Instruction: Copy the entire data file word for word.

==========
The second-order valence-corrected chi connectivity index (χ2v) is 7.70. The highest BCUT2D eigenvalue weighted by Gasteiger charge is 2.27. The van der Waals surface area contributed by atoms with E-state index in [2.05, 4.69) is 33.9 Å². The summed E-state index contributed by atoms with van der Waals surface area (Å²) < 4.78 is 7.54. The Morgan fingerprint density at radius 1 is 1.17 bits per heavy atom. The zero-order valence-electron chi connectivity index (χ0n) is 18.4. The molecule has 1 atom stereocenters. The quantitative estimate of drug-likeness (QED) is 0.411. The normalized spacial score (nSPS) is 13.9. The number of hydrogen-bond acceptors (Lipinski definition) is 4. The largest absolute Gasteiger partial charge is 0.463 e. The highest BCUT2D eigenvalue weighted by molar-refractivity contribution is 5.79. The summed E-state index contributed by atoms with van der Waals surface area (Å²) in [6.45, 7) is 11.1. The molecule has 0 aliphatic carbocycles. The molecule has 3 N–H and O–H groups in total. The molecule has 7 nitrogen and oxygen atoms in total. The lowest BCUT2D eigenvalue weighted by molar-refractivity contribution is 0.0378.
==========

The second-order valence-corrected chi connectivity index (χ2v) is 7.70. The highest BCUT2D eigenvalue weighted by Gasteiger charge is 2.27. The van der Waals surface area contributed by atoms with E-state index in [2.05, 4.69) is 33.9 Å². The summed E-state index contributed by atoms with van der Waals surface area (Å²) < 4.78 is 7.54. The Morgan fingerprint density at radius 1 is 1.17 bits per heavy atom. The zero-order valence-electron chi connectivity index (χ0n) is 18.4. The molecule has 1 atom stereocenters. The quantitative estimate of drug-likeness (QED) is 0.411. The normalized spacial score (nSPS) is 13.9. The number of hydrogen-bond acceptors (Lipinski definition) is 4. The largest absolute Gasteiger partial charge is 0.463 e. The highest BCUT2D eigenvalue weighted by molar-refractivity contribution is 5.79. The summed E-state index contributed by atoms with van der Waals surface area (Å²) in [6.45, 7) is 11.1. The molecule has 0 aliphatic carbocycles. The molecule has 3 N–H and O–H groups in total. The molecule has 7 nitrogen and oxygen atoms in total. The lowest BCUT2D eigenvalue weighted by molar-refractivity contribution is 0.0378.